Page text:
Park Lane Bath Stone: Investment means the days of long lead times are over
In February last year Blockstone added Park Lane Bath Stone to the range of British stones it produces. Investment at the quarry means the Bath Stone now joins the company’s other stones in being available with a 24-hour turn round from order to delivery.
Blockstone does not like to keep customers waiting, which is why it has created its BlockStore at its Cadeby Quarry in South Yorkshire. It means customers can view 12,000 tonnes of more than 20 different stones the company offers and take blocks away with them if they want to, or have them delivered next day.
That cannot be achieved without organisation and investment, so when Block Stone took over Park Lane Bath Stone underground quarry in Corsham, Wiltshire, in February last year it set about determining what it needed to do to guarantee the same service for the Bath Stone.
Any new operator needs to assess a quarry’s capabilities and, having done so at Park Lane, the decision was made that to meet and develop demand for the stone, the mine would need to be worked in two areas concurrently with an investment in new equipment.
Mine Manager Alex Reid (left) and his assistant, Seb Stainer, with the two new Manitous delivered at the end of November.
In order to get the blocks to the surface, two new Manitou trucks, each capable of lifting nine tonnes, have been bought. They were delivered at the end of November and went straight to work.
Other new machinery in the mine has included a small Kubota excavator and a Commander drilling rig for fixing the roof bolts. A Fantini GU50 with a 2.2m blade (the existing Fantini has a 1.8m blade) for the second working area is due to be delivered in March and now Blockstone considers it is ready to start making block available from stock with a 24-hour turn around, like the rest of its stones.
It is already building up stock with some 300m3 of top bed and base bed available and a commitment to having at least 400m3 available at all times at a particularly competitive average price of £550/m3. Blockstone is also in discussion with the planning authority about increasing the storage area above ground.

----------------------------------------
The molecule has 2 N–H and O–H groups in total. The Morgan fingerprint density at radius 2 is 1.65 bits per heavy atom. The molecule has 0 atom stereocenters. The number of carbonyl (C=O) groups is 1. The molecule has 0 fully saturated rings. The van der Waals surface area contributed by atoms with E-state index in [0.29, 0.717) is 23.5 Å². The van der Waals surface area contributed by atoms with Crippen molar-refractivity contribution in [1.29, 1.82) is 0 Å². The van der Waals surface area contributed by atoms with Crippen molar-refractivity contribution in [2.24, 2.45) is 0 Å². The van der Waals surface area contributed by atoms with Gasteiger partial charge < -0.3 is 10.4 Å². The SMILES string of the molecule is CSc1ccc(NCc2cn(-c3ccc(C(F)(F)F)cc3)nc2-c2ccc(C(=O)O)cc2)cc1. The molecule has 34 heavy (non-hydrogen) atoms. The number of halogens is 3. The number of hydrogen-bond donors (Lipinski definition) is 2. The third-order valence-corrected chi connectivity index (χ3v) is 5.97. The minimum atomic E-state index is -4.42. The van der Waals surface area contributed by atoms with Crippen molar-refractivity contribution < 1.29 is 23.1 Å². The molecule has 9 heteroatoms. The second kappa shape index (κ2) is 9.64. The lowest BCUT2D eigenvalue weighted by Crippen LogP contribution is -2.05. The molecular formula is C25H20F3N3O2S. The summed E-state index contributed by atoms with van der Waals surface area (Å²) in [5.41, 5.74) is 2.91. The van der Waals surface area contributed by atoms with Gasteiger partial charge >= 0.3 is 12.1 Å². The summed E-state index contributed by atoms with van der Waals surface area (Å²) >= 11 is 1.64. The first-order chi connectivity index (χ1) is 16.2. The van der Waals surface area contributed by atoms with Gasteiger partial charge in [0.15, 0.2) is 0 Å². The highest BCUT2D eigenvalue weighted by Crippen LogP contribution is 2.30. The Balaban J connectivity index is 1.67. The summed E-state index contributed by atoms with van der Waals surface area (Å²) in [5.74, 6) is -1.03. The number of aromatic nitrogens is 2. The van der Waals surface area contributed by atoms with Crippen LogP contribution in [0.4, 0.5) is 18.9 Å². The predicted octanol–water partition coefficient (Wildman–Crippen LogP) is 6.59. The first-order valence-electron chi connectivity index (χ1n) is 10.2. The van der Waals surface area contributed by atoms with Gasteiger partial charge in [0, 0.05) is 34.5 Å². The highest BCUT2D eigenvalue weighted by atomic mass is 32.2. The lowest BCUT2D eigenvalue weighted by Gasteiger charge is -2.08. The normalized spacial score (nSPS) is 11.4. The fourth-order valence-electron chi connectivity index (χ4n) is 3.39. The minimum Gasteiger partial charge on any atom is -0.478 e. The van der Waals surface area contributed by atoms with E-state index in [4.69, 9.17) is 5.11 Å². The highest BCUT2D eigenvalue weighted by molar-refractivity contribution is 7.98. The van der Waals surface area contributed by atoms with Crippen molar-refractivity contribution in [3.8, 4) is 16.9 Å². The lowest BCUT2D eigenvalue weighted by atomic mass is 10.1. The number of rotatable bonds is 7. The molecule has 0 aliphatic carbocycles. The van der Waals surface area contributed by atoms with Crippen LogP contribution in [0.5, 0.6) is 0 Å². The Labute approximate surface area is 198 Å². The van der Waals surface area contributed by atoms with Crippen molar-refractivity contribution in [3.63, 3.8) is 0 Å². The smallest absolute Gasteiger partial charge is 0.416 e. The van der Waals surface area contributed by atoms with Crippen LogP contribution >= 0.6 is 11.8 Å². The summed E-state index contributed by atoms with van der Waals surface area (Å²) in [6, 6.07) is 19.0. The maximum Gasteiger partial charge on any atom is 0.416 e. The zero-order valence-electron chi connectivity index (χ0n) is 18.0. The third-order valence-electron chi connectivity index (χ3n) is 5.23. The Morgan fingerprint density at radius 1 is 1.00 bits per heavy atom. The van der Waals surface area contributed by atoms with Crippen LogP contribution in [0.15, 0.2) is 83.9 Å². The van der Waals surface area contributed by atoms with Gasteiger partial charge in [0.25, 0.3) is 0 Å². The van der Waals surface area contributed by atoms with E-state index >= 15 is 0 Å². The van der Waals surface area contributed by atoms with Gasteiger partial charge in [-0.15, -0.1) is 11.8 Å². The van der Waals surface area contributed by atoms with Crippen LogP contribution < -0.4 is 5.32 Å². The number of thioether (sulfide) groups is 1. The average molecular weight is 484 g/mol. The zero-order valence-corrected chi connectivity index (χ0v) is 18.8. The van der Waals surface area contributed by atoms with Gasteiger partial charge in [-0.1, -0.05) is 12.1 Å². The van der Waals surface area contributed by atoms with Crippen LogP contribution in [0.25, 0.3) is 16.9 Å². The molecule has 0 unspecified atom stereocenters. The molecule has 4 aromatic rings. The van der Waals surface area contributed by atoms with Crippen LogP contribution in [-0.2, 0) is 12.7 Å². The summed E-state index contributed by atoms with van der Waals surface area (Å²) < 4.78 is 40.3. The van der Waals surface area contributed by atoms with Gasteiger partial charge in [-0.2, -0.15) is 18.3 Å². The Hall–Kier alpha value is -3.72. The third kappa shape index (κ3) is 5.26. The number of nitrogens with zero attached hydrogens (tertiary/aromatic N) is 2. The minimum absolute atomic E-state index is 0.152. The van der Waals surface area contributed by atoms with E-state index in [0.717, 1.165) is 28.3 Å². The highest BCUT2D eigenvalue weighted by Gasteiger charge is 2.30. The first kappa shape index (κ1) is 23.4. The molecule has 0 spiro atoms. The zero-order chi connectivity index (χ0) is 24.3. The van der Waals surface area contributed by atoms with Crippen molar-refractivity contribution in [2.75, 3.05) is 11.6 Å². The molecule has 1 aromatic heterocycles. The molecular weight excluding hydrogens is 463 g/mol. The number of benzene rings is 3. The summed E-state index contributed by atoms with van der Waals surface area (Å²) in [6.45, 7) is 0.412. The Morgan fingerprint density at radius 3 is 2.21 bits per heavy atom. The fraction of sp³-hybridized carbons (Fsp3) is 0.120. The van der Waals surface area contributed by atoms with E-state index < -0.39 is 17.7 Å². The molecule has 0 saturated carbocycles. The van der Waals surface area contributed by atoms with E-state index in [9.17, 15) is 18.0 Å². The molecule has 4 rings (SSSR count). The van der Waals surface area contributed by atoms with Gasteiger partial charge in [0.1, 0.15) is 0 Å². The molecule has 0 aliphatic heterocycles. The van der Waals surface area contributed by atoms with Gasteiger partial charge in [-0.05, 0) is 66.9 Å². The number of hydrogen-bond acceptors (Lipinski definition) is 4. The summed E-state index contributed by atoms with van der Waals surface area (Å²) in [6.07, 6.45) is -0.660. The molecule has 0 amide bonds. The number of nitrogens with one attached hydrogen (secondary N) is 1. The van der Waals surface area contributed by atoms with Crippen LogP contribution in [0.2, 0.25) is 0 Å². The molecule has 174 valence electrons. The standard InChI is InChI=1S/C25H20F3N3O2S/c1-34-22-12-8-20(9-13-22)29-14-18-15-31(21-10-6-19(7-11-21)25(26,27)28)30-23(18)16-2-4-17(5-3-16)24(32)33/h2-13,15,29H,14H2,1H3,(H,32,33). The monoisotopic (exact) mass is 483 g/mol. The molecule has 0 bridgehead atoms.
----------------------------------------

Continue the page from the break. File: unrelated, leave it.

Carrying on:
The investment made has not been cheap, but Blockstone says it wanted reliability and efficiency. Alex Reid, the Mine Manager, says simply of the Fantinis: “They are the best.” And of the Manitous: “They are compact and small for what they can lift; well-built and with a proven track record.”
A 24-hour turn around even for major projects is an ambitious target that most suppliers do not attempt, although the modern construction industry generally wants materials at short notice. As one of the largest dimensional stone suppliers in the UK, Blockstone wanted to set a standard to which it believed British stone suppliers should aspire.
Heading Blockstone’s sales is Iain Kennedy, who says the Park Lane mine has taken him back to his college days as a mining engineer, although it is run on a day-to-day basis by Mine Manager Alex Reid supported by his Assistant, Seb Stainer, and the four other people who work there, with three more currently being recruited to cope with the increase in production.
The Fantini saw cutting blocks from the face. It is being joined in March by another, so that two faces can be worked in order to make sufficient block available to be able to supply from stock.
A few blocks of the Bath limestone are kept at the BlockStore at Cadeby Quarry, joining limestone from Cadeby itself and Blockstone’s Ancaster quarry, as well as the sandstones from Blockstone’s six quarries in the North.
Bath stone is used throughout the country, especially for features such as fireplaces, but it is most commonly used for masonry in the South, so most of the stock will remain at Park Lane to be distributed from there, where visitors to the mine are increasing as the secret of Park Lane gets out.
“There’s been a big sea change in the market for Bath Stone,” says Iain Kennedy. He is referring to the purchase of more of the underground quarries (or mines – it is the same thing but traditionally Bath Stone mines are called quarries) by fellow major operators. It is expected to lead to a higher profile for the stone and, because it is readily available, an increase in sales.
Iain: “There has been a reluctance to use the stone because of availability in the past. From now on, customers will be able to have it tomorrow, which is a game changer. They don’t want to wait 10 weeks for the stone.”